I would like to introduce you to Runner #12 on our Ragnar Relay team, John. I "met" John via SparkPeople.com. John is not only a member of Spark, but also the success story manager! As a SparkPeople success story, I was e-mailing him photos and questions for possible inclusion in the media. I didn't realize he was SANDIEGOJOHN, who was one of my Spark friends until months later.
"Knowing" him via his Spark page and e-mails, I decided to ask him to join our Ragnar team. I'm so glad that I did! He is so much fun, and I've learned a lot about him since forming our team. I'm sure Rik was happy to have another male on the team, also ;)
My name is John Hulsey, and like all the other runners on Katie's Ragnar Relay Team, I am thrilled to be part of this crazy adventure and grateful to have this chance to share a little bit about me with the amazing (and amazingly supportive) readers of Runs For Cookies.
I've shared my weight gain and loss story on my own blog, so I thought I would take this opportunity to talk specifically about my earlier experience with Ragnar.
I started running in December 2010. In April 2011, I heard about a relay race and was curious about it. I found it on the web, signed up on the site to read more about it, and logged off. Sure, it sounded fun, but I wasn't a runner good enough for that. No way.
Right away, I got an email from someone who asked, "You are looking for a team? We need a runner. Interested?"
Oh, jeez, what had I done?! Turns out, I thought I was filling out a profile about myself but I had actually checked the box that said, "I'm a runner looking for a team." And with the Ragnar Southern California coming up in a week, teams were desperate to find replacements for runners that had dropped out.
I apologized to the woman and explained that it was a mistake, I wasn't nearly good enough to run with a team, etc. She replied, "... and yet, there you are on the Ragnar site."
Back and forth we went for several emails. Long story short, she convinced me to join the team. And just like that, I did. A week later, I took a train to Los Angeles, spent the night with a friend, and the next morning stood on the sidewalk at 5am and waited for a white van to come pick me up. Crazy, right?
I had never run a relay. I had never run a Ragnar. And I didn't know a single team member. But I had no idea how amazing the running community is. And I definitely didn't know the spirit of the Ragnar.
From the beginning, the team said they were concerned with three things. One, that everyone had fun. Two, that everyone stay safe. Three, that everyone ran their best. And in that order. And they meant it.
My first leg was just under three miles and I was so nervous. "Just run," I kept telling myself. And I did. It wasn't my best run (it was hot and it was all uphill... ugh!), but I did it. And when I met up with the team, they weren't concerned with my time. They weren't concerned at all. They were just happy I had completed the leg and we were off to the next exchange.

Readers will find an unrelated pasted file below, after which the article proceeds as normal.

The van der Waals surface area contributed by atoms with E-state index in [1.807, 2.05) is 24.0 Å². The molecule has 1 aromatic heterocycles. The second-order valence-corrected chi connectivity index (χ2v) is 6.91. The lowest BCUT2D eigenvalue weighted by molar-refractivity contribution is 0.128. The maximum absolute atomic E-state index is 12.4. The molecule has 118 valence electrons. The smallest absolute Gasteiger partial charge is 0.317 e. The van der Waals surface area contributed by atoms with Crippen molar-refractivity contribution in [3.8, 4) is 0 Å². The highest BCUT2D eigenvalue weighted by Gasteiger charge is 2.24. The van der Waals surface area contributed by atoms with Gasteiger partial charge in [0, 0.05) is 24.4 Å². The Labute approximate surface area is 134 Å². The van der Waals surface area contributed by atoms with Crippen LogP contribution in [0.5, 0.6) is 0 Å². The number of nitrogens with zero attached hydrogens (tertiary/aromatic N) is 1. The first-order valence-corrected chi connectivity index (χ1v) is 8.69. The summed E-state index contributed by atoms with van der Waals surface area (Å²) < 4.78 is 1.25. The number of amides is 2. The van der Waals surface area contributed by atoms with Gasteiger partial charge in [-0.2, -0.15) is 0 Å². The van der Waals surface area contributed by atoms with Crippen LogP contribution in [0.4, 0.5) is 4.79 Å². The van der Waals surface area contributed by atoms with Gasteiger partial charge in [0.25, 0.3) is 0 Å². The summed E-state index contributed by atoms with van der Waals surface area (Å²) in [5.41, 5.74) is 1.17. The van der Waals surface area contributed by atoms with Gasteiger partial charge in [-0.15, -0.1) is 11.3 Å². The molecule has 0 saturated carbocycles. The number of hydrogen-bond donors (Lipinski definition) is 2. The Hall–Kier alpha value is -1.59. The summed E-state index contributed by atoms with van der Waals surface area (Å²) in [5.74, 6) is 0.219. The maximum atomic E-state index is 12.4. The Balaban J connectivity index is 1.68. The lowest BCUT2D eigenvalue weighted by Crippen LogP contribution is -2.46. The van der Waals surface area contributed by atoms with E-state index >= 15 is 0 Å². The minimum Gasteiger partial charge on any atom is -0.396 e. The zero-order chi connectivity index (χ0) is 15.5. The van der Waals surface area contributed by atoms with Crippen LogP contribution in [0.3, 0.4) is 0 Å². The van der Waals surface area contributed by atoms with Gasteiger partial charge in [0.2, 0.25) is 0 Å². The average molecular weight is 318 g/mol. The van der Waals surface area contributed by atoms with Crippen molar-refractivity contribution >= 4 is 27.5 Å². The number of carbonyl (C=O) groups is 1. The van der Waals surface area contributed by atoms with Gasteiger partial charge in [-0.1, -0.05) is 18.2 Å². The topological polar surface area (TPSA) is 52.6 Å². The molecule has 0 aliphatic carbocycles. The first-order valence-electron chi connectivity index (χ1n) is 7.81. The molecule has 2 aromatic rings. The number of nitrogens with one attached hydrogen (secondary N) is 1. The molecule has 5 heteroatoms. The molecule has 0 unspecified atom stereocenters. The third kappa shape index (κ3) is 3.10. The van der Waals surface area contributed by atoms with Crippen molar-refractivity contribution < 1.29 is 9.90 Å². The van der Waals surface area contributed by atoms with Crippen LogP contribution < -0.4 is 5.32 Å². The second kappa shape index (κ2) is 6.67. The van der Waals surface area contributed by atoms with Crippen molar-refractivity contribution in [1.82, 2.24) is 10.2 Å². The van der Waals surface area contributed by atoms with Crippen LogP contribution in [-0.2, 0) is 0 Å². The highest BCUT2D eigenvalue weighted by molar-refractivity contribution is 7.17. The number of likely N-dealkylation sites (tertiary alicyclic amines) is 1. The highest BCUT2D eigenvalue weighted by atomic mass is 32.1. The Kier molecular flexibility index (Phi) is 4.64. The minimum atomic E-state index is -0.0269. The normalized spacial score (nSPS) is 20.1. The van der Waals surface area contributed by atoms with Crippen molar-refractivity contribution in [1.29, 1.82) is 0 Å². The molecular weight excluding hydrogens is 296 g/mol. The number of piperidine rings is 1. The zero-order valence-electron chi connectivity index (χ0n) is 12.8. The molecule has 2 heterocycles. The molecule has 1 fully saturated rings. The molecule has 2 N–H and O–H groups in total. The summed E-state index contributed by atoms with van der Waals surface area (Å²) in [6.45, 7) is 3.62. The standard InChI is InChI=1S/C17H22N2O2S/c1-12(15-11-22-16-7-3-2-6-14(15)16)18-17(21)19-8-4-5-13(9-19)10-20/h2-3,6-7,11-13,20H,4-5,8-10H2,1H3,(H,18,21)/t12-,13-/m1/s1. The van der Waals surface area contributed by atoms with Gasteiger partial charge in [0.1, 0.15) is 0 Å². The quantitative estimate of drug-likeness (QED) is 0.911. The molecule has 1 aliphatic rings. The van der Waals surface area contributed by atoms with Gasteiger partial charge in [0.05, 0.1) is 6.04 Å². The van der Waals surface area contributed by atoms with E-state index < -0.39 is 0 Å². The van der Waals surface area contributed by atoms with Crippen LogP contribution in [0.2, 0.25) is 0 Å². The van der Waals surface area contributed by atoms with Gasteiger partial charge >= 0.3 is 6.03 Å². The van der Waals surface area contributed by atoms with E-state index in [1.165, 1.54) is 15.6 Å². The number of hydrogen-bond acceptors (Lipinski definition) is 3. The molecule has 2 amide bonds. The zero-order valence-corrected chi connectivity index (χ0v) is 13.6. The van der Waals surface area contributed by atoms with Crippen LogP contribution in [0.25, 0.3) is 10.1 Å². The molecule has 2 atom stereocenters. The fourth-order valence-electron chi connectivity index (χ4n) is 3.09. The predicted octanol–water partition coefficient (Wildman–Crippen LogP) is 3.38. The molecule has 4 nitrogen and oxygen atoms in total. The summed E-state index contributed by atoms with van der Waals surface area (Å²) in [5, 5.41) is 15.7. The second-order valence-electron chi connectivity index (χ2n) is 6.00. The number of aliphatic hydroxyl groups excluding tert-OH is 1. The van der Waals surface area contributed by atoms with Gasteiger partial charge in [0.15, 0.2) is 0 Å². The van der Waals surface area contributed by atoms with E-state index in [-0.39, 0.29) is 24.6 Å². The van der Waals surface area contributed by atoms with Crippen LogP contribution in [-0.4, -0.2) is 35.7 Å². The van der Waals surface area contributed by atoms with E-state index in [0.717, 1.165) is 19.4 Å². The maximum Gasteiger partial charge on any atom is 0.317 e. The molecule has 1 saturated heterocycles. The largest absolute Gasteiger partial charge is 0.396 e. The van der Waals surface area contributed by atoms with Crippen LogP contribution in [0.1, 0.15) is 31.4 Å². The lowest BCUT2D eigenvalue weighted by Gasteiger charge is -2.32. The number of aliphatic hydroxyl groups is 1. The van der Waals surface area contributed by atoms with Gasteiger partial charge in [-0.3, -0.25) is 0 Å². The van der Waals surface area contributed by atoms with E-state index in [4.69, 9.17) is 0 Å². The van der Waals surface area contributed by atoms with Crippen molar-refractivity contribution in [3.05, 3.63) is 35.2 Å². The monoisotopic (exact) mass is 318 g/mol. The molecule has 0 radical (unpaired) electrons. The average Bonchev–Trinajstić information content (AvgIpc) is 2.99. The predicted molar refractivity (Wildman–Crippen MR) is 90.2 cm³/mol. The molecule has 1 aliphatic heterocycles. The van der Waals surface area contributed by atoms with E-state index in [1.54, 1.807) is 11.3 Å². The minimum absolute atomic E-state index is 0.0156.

My second leg was late in the evening, and I ran six miles under a brilliant (and nearly full) moon. The evening was cool but not cold, the course was uphill and then back down, and I felt confident. I waited in the chute, took the bracelet from my teammate, and I headed out. My pace was good, my body felt strong, and the first few miles were as expected. And then, just past mile four, the unexpected happened.
I was suddenly and completely overwhelmed by it all. There's no other way to explain it. My last thought was, "I can't believe I'm doing this. It's the middle of the night, I'm running six miles, and I'm going to make my team proud of me."
And then, tears. And not just a couple of tears, like when you watch the coffee commercial where the brother comes home from college and surprises his family. No, this was if-you-don't-know-better-you'd-think-my-dog-died tears. I was still running, definitely, but the tears just kept rolling down my face.
That was my moment, you see. I realized that I had truly changed my life. I was no longer that man just standing by while the days ticked off a calendar. To quote the site SparkPeople, I had truly made my life an adventure. And I knew in that moment that I would never be afraid of a challenge again.
When I came into the exchange, I had the biggest grin on my face. I had beaten my expected time, but that was the last thing on my mind. Instead, I felt like I had become a completely different person over those six miles. I started a man who "wasn't a runner," but I ended a man who was ready to try anything.
And after the Ragnar, I did just that. I ran a Tough Mudder, Bay to Breakers, the Rock n Roll San Diego Half Marathon, and in October 2011, I ran the Marine Corps Marathon. And I haven't stopped since.
For me, the Ragnar Relay is more than just a run. It's where I finally opened my eyes and saw the person I have become. It's not about being the fastest runner. It's not about winning the race. It's where all the hard work pays off. It's where all the training and healthy eating and early morning workouts and saying no to an extra dessert and all the other things that go into losing weight and building a healthy body show themselves to the world.
If you have a chance to run a Ragnar, do it. You will never regret giving yourself that moment to truly prove who you are.
You can check out John's blog for more about his story.